Life is usually made up of special moments which make it worth living. I least expected that my Rotary special moment was going to fall on 30 August, 2016.

I joined Rotary barely three years ago, and by dint of my dedication and commitment to service and other Rotary activities, I got elected director of club service projects for the 2016-17 Rotary year. What exactly motivated me to join Rotary?

Water is life, Rotary is good 2016-12-10 08:00:00Z 0
Visit to new ShelterBox HQ in Truro 2016-12-10 08:00:00Z 0
 
We have two wonderful Holiday celebrations in the month of December!
 
Holiday Potluck at Ron's
Tuesday, December 20
5:30pm
4096 Belanger Drive
 
Ron has offered to host a Christmas potluck at his new home (thanks Ron!).  If you are able to come to the potluck please send me an email.
 
Holiday Brunch and Women's Resource Centre Fundraiser
Wednesday, December 21
7am
Phoenix
Once again we will be hosting a Holiday Breakfast just before we break for the Christmas holidays. Please bring an item for a child (pyjamas, stuffed animals, scarves and gloves) that we can provide to the Women's Resource Centre.  In lieu of a gift exchange each member is asked to bring a bottle of wine that will be used for the Irish Dance Wall of Wine.  I will start collecting items next week.
 
If you have any questions or to RSVP for the Dec 20th event please email me at karinadchow@gmail.com
 
Thanks.
 
Karina
Christmas and Rotary 2016-12-01 08:00:00Z 0

Rotary Clubs present Don Funk Memorial Award

November 27, 2016 · Updated 11:35 AM 
 
 
 
 

Pictured are (from left) Thomas McMillan, Ralph Payne, Raj Patara, Mike Welte, Ron Kelly, and Sara Lawson. / SUBMITTED PHOTO

The three local Rotary Clubs have presented to three individuals the annual Don Funk Memorial Award, given to members who have demonstrated exceptional “service above self.”

The award was presented to Ron Kelly of the Abbotsford Rotary Club, Ralph Payne of the Abbotsford-Sumas club, and Raj Patara of Abbotsford-Matsqui.

A member since 1992, Kelly has been president, consistently supports club activities and programs, is a multiple Paul Harris Fellow recipient, and serves as the long-standing Rotary Foundation chair.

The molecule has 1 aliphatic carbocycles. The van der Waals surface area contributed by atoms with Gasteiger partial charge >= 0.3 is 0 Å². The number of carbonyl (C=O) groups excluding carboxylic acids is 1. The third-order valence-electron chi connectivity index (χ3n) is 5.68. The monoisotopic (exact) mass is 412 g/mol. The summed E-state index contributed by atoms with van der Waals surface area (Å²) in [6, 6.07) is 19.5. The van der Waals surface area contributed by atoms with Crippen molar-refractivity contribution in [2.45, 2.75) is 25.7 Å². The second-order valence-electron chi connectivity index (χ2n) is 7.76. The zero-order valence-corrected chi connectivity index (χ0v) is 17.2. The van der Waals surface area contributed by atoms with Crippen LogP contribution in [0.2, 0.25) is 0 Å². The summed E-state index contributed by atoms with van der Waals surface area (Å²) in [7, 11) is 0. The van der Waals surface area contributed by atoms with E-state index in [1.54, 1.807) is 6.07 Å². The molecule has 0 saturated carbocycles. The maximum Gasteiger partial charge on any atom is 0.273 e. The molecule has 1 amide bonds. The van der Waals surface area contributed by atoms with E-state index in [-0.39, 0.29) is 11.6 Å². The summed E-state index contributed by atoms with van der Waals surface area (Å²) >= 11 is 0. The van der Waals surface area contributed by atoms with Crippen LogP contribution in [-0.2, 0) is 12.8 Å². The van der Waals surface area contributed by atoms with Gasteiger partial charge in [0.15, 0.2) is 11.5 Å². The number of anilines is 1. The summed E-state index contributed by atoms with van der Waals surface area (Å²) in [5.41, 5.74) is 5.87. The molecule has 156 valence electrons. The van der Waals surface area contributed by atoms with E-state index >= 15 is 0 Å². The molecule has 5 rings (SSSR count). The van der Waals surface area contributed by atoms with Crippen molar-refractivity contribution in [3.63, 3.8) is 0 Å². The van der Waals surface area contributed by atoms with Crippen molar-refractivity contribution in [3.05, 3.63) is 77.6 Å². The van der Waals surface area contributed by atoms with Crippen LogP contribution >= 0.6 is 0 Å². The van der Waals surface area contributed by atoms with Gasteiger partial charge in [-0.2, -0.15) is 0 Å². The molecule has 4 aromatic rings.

“Ron Kelly is one of the steadiest, quietest and most conscientious leaders of the Rotary Club of Abbotsford,” said president Sara Lawson.

Payne is a past president charter member of the Abbotsford-Sumas Rotary Club, a multiple Paul Harris Fellow recipient, and has helped the club to be a top achiever in donating to the Rotary Foundation.

“Ralph was always the go-to person when our club had a difficult decision to make, either financially or projects-based, and is definitely a committed Rotarian,” said president Thomas McMillan.

Patara is the current director of guest speakers and field trip planning for the Abbotsford-Matsqui club. “Raj continues to show a contagious enthusiasm for Rotary and goes out of her way to continually share the spirit of Rotary,” said president Mike Welte.

The award is named in memory of Don Funk, who was a member for many years of the Rotary Club of Abbotsford.

He was recognized for his dedication to the community and to overseas projects for Rotary International with the Service Above Self Award, the highest honour given to a Rotarian.

Funk was also instrumental in chartering the other two local Rotary Clubs.

The award to the three individuals was presented by Abbotsford Rotarian Ken Funk – brother of Don – and assistant governor Brad Whittaker of the Chilliwack Rotary Club.

Rotary Clubs present Don Funk Memorial Award 2016-11-28 08:00:00Z 0
 
 
 
On November 12, 2016, Past President Michael Adkins, President Thomas McMillan and Past Assistant Governor Wendy Neufeld with her husband Terry went to Mt. Vernon Washington to celebrate the great success by the clubs in providing funds to District 5050’s Foundation for 2015-2016 to continue on with financial assistance in community and global projects.
 
Past President Michael Adkins was very honoured and proud to be called up to accept on behalf of the Rotary Abbotsford-Sumas club members the following three awards:
 
  • One of only 1,564 clubs out of 35,399 Rotary Clubs worldwide, to achieve Top Three Highest in Per Capita Annual Giving honours in their district.
  • One of only 2,253 clubs worldwide to attain status as an 100% Rotary Foundation Sustaining Member Club (Every Rotarian, Every Year/Sustaining Club)
  • One of only 4,609 clubs worldwide to become 100% Foundation Giving Club.
From the Rotary Foundation: “Our sincere gratitude to every member of your club for their generous gifts to our Rotary Foundation. Your support enables Rotarians to tackle the world’s toughest challenges, in your community and across the globe.”
 
Foundation Awards 2016-11-24 08:00:00Z 0

 

Photo Credit: Rotary International/Alyce Henson

The Association of Fundraising Professionals has recognized The Rotary Foundation with its annual Award for Outstanding Foundation.

The award honors organizations that show philanthropic commitment and leadership through financial support, innovation, encouragement of others, and involvement in public affairs. Some of the boldest names in American giving — Kellogg, Komen, and MacArthur, among others —are past honorees.

“We are honored to receive this recognition from the AFP, which gives us even more reason to celebrate during our Foundation’s centennial year,” says Rotary Foundation Trustee Chair Kalyan Banerjee. “The continued strong support of Rotary members will help us keep our promise of a polio-free world for all children and enable the Foundation to carry out its mission of advancing world understanding, goodwill, and peace. We look forward to another 100 years of Rotary members taking action to make communities better around the world.”